Similarly, you might be a member of a hotel chain's loyalty program, which makes check-in and check-out a breeze, and possibly qualify for a special rate or an upgraded room. But the Corporate Discount Program (CDP), which a good travel agency has, may grant greater privileges or discounts than yours does. Remember: you may book dozens of hotel nights per year, but a travel agency may book hundreds, or thousands, and may enjoy a level of access and clout which you do not.
As a road warrior, you cherish seamless travel arrangements, but you also know that you generally have to pay more for flexibility. The IBE's may offer you the lowest prices, but you may then wind up with a non-changeable, nonrefundable ticket or reservation, when a more flexible one might have been available for a slightly higher fare. And when that meeting is called off, or the conference ends half a day earlier, or you just can't hold out at the trade fair for another minute, you will not only be glad you have a flexible airfare, but you can call your agent and have the ticket rebooked before you get out of the taxi at the airport. No standing in line at a ticketing counter, while the flight you want is being called: just proceed to the gate with your e-ticket receipt! Or maybe you've experienced the pandemonium which breaks out when a flight is cancelled, and been part of the mad scramble to the reservation counters to try to be rebooked on the next flight. Your personal travel agent can spare you the anguish, and can pick the best available option for you, which might be on another airline, and not obvious to the suddenly stressed-out airline employee who is trying to keep the revenue from your ticket on the same airline! You could call the airline's central reservations number, but again, they may not consider options which entail rebooking you with the competition. And whom do you call when you booked via the Internet?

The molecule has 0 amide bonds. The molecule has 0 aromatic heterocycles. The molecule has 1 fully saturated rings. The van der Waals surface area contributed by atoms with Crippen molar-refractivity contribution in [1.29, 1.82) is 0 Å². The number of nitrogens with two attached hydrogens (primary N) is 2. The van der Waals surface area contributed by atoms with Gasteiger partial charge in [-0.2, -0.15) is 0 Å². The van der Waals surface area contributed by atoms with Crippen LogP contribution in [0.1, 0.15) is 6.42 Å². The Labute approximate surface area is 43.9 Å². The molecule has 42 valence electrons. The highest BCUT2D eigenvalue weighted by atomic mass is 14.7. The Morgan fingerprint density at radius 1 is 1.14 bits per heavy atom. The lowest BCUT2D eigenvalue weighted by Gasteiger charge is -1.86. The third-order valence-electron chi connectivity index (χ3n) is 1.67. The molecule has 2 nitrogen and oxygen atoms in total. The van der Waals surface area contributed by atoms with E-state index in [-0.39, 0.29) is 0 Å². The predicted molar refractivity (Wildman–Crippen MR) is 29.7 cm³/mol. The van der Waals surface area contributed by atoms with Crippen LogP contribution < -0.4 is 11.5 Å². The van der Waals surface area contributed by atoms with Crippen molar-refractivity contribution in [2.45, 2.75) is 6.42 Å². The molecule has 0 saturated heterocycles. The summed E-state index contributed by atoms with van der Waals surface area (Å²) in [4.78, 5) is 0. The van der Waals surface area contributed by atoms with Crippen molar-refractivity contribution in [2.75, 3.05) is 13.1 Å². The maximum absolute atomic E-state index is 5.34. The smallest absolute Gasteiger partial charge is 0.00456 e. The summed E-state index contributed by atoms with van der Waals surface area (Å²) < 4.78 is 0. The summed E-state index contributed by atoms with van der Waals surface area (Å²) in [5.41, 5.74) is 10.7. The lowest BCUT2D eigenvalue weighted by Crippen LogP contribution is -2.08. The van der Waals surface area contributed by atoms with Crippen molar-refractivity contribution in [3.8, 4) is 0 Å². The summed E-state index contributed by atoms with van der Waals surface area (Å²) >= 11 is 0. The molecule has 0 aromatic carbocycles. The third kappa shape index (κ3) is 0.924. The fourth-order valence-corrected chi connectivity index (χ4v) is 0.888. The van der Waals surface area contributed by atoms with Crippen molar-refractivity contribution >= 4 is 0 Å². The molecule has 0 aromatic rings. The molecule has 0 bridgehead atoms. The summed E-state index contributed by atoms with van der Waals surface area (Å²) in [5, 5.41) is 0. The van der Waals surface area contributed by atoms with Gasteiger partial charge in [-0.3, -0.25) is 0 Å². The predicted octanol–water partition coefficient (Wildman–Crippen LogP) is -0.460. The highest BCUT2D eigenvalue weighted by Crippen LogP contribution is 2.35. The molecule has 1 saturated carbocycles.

You should call a travel agent if you:
* would prefer to trust an agent with years of experience, who knows all the tips and tricks, and who asks all the right questions;
* don't have time to enter the same data repeatedly on every different website;
* are otherwise frustrated with the online booking tools;
* don't trust the Internet with your credit card information;
* have a complicated itinerary, with multiple destinations, or open-jaws, or stopovers en route;
* want a round-the-world ticket;
* are totally flexible, are flying halfway round the world, and don't care how you get there, just as long as the price is right;
* have different people flying together only part of the way;
* have a friend who booked elsewhere and you want to be on the same flights;
* are not convinced that the machines have come up with the best option for you;
* have special requests, such as unaccompanied minors, or disabled passengers, or want to take your pet along;
* are wondering if you need a visa to visit the country in question;
* want additional arrangements, such as rental car or hotel, in conjunction with your flights;
* need flexibility built in to your itinerary; or
* just prefer dealing with a real person, a friendly helpful voice, someone eager to please you, and who, by doing so, manages to make a living, and feed the kids.
Have a question for Michael? Ask or leave a comment below!